Fiona O'Keeffe wins in her debut! U.S. Olympic Team Marathon Trials Orlando, Florida February 3, 2024, photo by Kevin Morris

The women’s race was full of great surprises.

The biggest was none other than winner Fiona OKeeffe

Fiona OKeeffe is a graduate of Stanford, with a pretty good pedigree.
She qualified for Orlando with her 1:09.48 half marathon.

Fiona is coached by Alistair and Amy Cragg at PUMA Elite.

Alistair was a fine collegiate athlete at Arkansas with a drawer full of NCAA championships. His professional career went from 5,000m to the marathon. Alistair knows both what to do, and what not to do!

Amy Cragg was a wonderful athlete. I recall interviewing her while she ran for Brooks and competed over 10,000m. I also interviewed Amy when she won the 2016 Rio marathon Trials for Nikè and took bronze in London 2017 . Her 2:21 marathon PB was hard earned. With that experience comes some tremendous lessons.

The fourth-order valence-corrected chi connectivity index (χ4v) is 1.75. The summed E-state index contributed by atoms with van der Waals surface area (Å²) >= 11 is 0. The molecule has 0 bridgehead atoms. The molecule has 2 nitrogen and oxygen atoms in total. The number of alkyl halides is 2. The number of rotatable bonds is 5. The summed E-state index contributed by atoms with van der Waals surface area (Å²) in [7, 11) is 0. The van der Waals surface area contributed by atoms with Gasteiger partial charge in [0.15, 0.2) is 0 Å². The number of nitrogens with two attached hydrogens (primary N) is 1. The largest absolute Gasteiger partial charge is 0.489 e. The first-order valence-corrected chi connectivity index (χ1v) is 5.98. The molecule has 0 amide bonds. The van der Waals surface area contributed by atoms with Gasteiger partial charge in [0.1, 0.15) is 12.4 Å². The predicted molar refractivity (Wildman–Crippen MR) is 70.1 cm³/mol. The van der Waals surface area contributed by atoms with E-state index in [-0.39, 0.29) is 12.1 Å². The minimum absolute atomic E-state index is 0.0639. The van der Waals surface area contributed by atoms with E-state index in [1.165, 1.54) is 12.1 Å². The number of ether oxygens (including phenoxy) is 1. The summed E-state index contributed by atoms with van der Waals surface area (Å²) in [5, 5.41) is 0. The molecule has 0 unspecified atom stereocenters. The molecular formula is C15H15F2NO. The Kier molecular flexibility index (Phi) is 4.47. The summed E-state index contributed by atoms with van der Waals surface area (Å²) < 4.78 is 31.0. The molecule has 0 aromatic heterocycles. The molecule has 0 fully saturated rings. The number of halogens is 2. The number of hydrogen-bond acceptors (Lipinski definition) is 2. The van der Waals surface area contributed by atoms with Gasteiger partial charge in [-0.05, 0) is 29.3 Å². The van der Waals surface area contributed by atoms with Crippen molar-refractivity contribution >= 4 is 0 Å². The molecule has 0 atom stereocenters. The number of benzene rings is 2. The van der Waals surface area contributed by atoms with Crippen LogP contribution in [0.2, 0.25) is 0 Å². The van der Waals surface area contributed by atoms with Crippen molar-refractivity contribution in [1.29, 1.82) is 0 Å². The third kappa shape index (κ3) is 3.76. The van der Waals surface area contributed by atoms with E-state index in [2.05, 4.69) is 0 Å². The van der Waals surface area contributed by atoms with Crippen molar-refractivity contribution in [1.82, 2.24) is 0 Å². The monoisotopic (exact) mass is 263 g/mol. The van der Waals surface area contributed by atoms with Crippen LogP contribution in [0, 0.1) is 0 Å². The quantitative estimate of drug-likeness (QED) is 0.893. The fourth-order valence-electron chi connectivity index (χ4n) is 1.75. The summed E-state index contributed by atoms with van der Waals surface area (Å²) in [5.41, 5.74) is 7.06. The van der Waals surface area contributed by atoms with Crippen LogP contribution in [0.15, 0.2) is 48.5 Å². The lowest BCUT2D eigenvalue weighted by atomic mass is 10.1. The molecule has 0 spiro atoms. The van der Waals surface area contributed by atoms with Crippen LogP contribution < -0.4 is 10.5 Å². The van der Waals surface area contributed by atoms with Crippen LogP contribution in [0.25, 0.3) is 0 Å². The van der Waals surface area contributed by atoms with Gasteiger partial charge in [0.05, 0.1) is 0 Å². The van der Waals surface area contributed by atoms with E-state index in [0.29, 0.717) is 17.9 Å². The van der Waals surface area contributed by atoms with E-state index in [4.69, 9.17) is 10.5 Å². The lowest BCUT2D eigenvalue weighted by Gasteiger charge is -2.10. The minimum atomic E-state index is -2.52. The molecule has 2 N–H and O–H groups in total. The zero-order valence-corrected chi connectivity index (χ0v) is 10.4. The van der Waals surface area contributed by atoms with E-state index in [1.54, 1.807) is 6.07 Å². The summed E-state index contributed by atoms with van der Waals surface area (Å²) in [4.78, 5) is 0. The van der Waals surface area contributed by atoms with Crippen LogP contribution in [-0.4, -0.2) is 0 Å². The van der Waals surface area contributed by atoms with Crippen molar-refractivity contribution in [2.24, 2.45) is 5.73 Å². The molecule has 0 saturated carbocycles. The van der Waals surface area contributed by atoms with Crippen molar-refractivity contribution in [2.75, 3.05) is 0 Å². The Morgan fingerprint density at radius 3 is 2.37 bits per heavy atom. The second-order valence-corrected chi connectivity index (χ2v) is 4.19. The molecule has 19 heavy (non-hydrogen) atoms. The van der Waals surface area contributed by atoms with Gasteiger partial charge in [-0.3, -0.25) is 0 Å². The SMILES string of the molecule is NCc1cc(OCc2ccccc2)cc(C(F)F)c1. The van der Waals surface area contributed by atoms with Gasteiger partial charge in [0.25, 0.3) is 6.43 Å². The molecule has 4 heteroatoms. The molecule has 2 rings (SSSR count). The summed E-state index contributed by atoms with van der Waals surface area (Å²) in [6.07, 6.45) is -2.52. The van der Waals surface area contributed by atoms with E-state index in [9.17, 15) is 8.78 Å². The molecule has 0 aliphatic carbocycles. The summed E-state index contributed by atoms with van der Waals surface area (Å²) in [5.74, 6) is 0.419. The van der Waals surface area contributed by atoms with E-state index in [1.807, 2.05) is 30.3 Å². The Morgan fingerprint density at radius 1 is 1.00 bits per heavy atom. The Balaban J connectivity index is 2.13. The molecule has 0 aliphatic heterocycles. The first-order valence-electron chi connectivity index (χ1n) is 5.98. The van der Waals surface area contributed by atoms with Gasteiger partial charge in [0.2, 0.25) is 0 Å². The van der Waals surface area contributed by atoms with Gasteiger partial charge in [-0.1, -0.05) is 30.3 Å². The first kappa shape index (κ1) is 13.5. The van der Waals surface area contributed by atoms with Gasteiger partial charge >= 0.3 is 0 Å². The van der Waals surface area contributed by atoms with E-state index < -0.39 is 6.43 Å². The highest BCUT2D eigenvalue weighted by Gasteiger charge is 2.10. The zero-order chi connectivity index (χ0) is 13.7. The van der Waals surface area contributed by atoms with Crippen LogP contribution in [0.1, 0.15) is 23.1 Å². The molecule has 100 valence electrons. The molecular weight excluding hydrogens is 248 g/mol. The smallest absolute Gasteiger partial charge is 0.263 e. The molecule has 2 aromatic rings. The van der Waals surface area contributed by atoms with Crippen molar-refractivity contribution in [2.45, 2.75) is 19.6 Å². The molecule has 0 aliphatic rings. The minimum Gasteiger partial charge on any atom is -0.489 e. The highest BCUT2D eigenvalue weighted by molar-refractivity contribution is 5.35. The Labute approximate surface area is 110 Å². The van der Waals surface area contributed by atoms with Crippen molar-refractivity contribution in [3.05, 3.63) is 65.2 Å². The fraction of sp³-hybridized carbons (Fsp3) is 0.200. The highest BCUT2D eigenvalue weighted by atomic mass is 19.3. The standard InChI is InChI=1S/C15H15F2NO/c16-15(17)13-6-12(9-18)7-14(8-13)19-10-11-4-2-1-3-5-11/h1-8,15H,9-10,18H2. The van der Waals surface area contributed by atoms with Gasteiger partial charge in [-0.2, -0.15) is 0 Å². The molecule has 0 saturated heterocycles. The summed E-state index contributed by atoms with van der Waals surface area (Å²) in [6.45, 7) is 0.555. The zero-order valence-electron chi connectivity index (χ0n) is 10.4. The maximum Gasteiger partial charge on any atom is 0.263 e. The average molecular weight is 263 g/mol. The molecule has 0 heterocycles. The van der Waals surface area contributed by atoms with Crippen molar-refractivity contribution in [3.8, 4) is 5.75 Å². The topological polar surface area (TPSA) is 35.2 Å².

It is from this culture at PUMA that Fiona OKeeffe began to excel. Alistair and Amy noticed that Fiona excelled at the long runs. They let that develop organically.

In her first marathon, Fiona OKeeffe made no mistakes. Her move to the front with dreamer Dakota Lindwurm around 11 miles, took 13 through 1:11.48 for the halfway, after early miles lead by Keira D’Amato.

Okeeffe took off around 17 miles with a solid 5:16, followed by a 5:22, and she was off!

Emily Sisson followed the move, running into no women’s land, mile Fiona, finding second in 2:22.42.

The battle for third continued until the last miles.

Fiona OKeeffe used those lessons from the coaches Alistair and Amy, running away from the tough field, cementing her win with a 5:09 at mile 24!

Fiona OKeefe’s debut marathon was full of superlatives! Fiona set a champ record of 2:22.10. Fiona is the youngest Olympic trials women’s champion. Fiona did those in her debut, never done before!

Emily Sisson held onto silver, making her second team, her first at the marathon.

Dakota Lindwurm made her Olympic dream, taking third, with a huge PB, and way under Paris standard.

In the end, Fiona OKeeffe kept us on the edge of our seats for 2 hours, 22 minutes and ten seconds.